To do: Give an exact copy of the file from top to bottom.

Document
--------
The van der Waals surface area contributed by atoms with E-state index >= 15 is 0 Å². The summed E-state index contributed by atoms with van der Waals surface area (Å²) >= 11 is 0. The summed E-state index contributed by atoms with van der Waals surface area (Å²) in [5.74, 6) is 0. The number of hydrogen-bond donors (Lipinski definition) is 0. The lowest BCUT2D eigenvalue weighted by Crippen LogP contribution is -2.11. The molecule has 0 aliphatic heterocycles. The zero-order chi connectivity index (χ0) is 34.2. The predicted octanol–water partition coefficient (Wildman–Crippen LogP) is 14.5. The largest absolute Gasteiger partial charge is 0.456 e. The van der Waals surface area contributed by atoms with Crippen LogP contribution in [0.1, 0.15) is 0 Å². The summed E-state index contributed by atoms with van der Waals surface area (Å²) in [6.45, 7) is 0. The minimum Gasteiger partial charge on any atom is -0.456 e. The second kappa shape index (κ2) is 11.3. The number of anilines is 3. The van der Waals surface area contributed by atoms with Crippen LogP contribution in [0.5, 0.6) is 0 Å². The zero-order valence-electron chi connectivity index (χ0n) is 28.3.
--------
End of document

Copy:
The van der Waals surface area contributed by atoms with E-state index >= 15 is 0 Å². The summed E-state index contributed by atoms with van der Waals surface area (Å²) >= 11 is 0. The summed E-state index contributed by atoms with van der Waals surface area (Å²) in [5.74, 6) is 0. The number of hydrogen-bond donors (Lipinski definition) is 0. The lowest BCUT2D eigenvalue weighted by Crippen LogP contribution is -2.11. The molecule has 0 aliphatic heterocycles. The zero-order chi connectivity index (χ0) is 34.2. The predicted octanol–water partition coefficient (Wildman–Crippen LogP) is 14.5. The largest absolute Gasteiger partial charge is 0.456 e. The van der Waals surface area contributed by atoms with Crippen LogP contribution in [0.1, 0.15) is 0 Å². The summed E-state index contributed by atoms with van der Waals surface area (Å²) in [6.45, 7) is 0. The minimum Gasteiger partial charge on any atom is -0.456 e. The second kappa shape index (κ2) is 11.3. The number of anilines is 3. The van der Waals surface area contributed by atoms with Crippen LogP contribution in [0.5, 0.6) is 0 Å². The zero-order valence-electron chi connectivity index (χ0n) is 28.3.